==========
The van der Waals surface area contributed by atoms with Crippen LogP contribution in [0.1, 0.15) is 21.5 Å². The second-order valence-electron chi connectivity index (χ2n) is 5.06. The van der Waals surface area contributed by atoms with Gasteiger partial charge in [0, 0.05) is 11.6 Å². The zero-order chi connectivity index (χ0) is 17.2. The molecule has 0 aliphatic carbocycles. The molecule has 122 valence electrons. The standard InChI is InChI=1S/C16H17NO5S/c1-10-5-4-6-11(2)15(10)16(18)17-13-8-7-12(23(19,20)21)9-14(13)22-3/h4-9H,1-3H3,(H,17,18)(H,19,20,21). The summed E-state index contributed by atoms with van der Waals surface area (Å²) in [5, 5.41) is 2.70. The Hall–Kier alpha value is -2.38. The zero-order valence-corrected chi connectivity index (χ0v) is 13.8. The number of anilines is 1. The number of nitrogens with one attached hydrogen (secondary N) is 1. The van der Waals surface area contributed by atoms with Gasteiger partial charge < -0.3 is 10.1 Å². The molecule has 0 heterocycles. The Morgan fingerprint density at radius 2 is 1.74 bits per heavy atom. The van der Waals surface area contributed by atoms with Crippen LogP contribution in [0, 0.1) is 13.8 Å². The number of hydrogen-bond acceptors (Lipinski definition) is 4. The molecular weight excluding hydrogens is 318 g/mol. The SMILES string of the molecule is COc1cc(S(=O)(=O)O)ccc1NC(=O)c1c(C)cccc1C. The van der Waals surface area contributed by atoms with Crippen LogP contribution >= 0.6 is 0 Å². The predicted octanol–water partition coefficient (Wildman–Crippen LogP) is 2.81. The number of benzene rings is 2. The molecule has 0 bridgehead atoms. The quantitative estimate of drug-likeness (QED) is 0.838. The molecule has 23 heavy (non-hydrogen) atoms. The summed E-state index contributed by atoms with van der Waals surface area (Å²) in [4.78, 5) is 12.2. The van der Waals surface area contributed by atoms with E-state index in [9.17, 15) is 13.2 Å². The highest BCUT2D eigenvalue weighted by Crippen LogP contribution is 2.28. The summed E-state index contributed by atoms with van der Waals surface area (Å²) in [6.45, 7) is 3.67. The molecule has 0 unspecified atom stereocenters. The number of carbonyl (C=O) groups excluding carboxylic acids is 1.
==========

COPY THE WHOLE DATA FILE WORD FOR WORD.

The van der Waals surface area contributed by atoms with Crippen LogP contribution in [0.1, 0.15) is 21.5 Å². The second-order valence-electron chi connectivity index (χ2n) is 5.06. The van der Waals surface area contributed by atoms with Gasteiger partial charge in [0, 0.05) is 11.6 Å². The zero-order chi connectivity index (χ0) is 17.2. The molecule has 0 aliphatic carbocycles. The molecule has 122 valence electrons. The standard InChI is InChI=1S/C16H17NO5S/c1-10-5-4-6-11(2)15(10)16(18)17-13-8-7-12(23(19,20)21)9-14(13)22-3/h4-9H,1-3H3,(H,17,18)(H,19,20,21). The summed E-state index contributed by atoms with van der Waals surface area (Å²) in [5, 5.41) is 2.70. The Hall–Kier alpha value is -2.38. The zero-order valence-corrected chi connectivity index (χ0v) is 13.8. The number of anilines is 1. The number of nitrogens with one attached hydrogen (secondary N) is 1. The van der Waals surface area contributed by atoms with Gasteiger partial charge < -0.3 is 10.1 Å². The molecule has 0 heterocycles. The Morgan fingerprint density at radius 2 is 1.74 bits per heavy atom. The van der Waals surface area contributed by atoms with Crippen LogP contribution in [0, 0.1) is 13.8 Å². The number of hydrogen-bond acceptors (Lipinski definition) is 4. The molecular weight excluding hydrogens is 318 g/mol. The SMILES string of the molecule is COc1cc(S(=O)(=O)O)ccc1NC(=O)c1c(C)cccc1C. The van der Waals surface area contributed by atoms with Crippen LogP contribution >= 0.6 is 0 Å². The predicted octanol–water partition coefficient (Wildman–Crippen LogP) is 2.81. The number of benzene rings is 2. The molecule has 0 bridgehead atoms. The quantitative estimate of drug-likeness (QED) is 0.838. The molecule has 23 heavy (non-hydrogen) atoms. The summed E-state index contributed by atoms with van der Waals surface area (Å²) in [4.78, 5) is 12.2. The van der Waals surface area contributed by atoms with E-state index in [9.17, 15) is 13.2 Å². The highest BCUT2D eigenvalue weighted by Crippen LogP contribution is 2.28. The summed E-state index contributed by atoms with van der Waals surface area (Å²) in [6.45, 7) is 3.67. The molecule has 0 unspecified atom stereocenters. The number of carbonyl (C=O) groups excluding carboxylic acids is 1.